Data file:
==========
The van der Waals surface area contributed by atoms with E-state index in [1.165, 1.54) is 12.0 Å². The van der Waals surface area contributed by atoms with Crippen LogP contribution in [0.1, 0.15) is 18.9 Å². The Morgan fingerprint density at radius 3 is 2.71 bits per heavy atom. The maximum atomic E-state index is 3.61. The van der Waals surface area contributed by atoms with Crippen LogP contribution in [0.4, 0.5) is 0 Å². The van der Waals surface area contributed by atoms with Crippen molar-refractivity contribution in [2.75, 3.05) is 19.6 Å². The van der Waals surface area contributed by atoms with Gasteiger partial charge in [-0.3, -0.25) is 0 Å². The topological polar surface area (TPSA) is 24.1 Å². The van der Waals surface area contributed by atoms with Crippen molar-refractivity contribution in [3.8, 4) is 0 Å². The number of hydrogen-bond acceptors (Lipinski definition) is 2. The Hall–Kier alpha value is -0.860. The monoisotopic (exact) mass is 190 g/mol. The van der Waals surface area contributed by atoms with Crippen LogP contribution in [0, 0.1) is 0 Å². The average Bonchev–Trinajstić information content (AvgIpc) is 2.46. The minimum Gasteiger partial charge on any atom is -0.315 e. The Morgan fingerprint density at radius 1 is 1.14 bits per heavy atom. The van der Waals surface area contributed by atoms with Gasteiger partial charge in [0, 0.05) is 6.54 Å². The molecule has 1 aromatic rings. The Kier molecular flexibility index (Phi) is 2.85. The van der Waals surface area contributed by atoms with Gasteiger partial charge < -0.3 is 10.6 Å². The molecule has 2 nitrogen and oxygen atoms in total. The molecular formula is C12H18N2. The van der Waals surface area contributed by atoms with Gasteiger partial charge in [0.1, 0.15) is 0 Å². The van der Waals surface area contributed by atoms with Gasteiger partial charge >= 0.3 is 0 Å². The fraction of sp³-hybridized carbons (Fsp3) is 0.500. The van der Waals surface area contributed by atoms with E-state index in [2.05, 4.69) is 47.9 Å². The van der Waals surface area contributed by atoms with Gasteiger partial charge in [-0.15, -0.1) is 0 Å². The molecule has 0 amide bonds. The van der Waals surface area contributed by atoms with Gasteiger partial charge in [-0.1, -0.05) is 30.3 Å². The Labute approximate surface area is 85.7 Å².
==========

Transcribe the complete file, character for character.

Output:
The van der Waals surface area contributed by atoms with E-state index in [1.165, 1.54) is 12.0 Å². The van der Waals surface area contributed by atoms with Crippen LogP contribution in [0.1, 0.15) is 18.9 Å². The Morgan fingerprint density at radius 3 is 2.71 bits per heavy atom. The maximum atomic E-state index is 3.61. The van der Waals surface area contributed by atoms with Crippen LogP contribution in [0.4, 0.5) is 0 Å². The van der Waals surface area contributed by atoms with Crippen molar-refractivity contribution in [2.75, 3.05) is 19.6 Å². The van der Waals surface area contributed by atoms with Gasteiger partial charge in [-0.3, -0.25) is 0 Å². The topological polar surface area (TPSA) is 24.1 Å². The van der Waals surface area contributed by atoms with Crippen molar-refractivity contribution in [3.8, 4) is 0 Å². The number of hydrogen-bond acceptors (Lipinski definition) is 2. The Hall–Kier alpha value is -0.860. The monoisotopic (exact) mass is 190 g/mol. The van der Waals surface area contributed by atoms with Crippen LogP contribution in [0, 0.1) is 0 Å². The average Bonchev–Trinajstić information content (AvgIpc) is 2.46. The minimum Gasteiger partial charge on any atom is -0.315 e. The Morgan fingerprint density at radius 1 is 1.14 bits per heavy atom. The van der Waals surface area contributed by atoms with Gasteiger partial charge in [0, 0.05) is 6.54 Å². The molecule has 1 aromatic rings. The Kier molecular flexibility index (Phi) is 2.85. The van der Waals surface area contributed by atoms with Gasteiger partial charge < -0.3 is 10.6 Å². The molecule has 2 nitrogen and oxygen atoms in total. The molecular formula is C12H18N2. The van der Waals surface area contributed by atoms with Gasteiger partial charge in [0.1, 0.15) is 0 Å². The van der Waals surface area contributed by atoms with Gasteiger partial charge >= 0.3 is 0 Å². The fraction of sp³-hybridized carbons (Fsp3) is 0.500. The van der Waals surface area contributed by atoms with E-state index in [2.05, 4.69) is 47.9 Å². The van der Waals surface area contributed by atoms with Gasteiger partial charge in [-0.15, -0.1) is 0 Å². The molecule has 0 amide bonds. The van der Waals surface area contributed by atoms with Gasteiger partial charge in [-0.1, -0.05) is 30.3 Å². The Labute approximate surface area is 85.7 Å².